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257 – September 14 – This Day in Baptist History Past

Adams, Pres. John

President John Adams –

Champions of Full Religious Freedom

History confirms that freedom of conscience was not basic to the desire of the early founders of our republic. From the earliest days of American history, Baptists had petitioned those in authority for total freedom of religion for all Americans. When in September 1774, delegates from twelve provinces assembled in Congress at Philadelphia with a view to agreeing on united resistance to British control, it seemed propitious that the Baptists set forth their case again. Isaac Backus, Baptist pastor of note, was assigned by the members of the Warren Association (of Baptists) on September 14, 1774, to attend that meeting to see if something might be done to secure religious liberty. In Philadelphia, Backus was joined by Baptist leaders: James Manning, John Gano, Samuel Jones, William Rogers, and Morgan Edwards, and on October 14th, a meeting was arranged with the principal members of Congress. Thomas Cushing, Samuel Adams, John Adams, and R. T. Paine represented Massachusetts; while James Kinzie, of New Jersey, Stephen Hopkins, and Samuel Ward, of Rhode Island; and Joseph Galloway and Thomas Miflin, of Pennsylvania were also present. The grievances of the Baptists in Massachusetts were set before those men, but the contingent from Massachusetts sought to refute the charges. After a four-hour session the conference closed, and the Baptists had gained only small concessions. John Adams remarked that “the Baptists might as well expect a change in the solar system as to expect that the Massachusetts authorities would give up their establishment.”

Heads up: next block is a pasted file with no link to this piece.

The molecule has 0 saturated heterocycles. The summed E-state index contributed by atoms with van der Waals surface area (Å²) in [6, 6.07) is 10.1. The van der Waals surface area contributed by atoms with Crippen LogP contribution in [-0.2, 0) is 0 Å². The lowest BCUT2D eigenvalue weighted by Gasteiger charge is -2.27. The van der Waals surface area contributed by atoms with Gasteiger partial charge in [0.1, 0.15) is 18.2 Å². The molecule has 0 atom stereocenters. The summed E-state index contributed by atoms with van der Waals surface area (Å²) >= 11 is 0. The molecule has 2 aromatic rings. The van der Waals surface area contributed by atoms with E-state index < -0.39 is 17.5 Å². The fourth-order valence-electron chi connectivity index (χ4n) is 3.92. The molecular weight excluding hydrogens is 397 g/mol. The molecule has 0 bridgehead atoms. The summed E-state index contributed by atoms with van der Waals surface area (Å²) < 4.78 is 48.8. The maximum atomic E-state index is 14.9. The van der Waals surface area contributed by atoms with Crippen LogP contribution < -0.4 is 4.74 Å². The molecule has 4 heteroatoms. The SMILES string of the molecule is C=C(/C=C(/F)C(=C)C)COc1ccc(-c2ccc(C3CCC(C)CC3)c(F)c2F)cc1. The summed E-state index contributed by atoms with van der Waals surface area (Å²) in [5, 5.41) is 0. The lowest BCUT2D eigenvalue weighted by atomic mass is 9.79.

Dr. Dale R. Hart From: “This Day in Baptist History III” David L. Cummins pp.534 – 536

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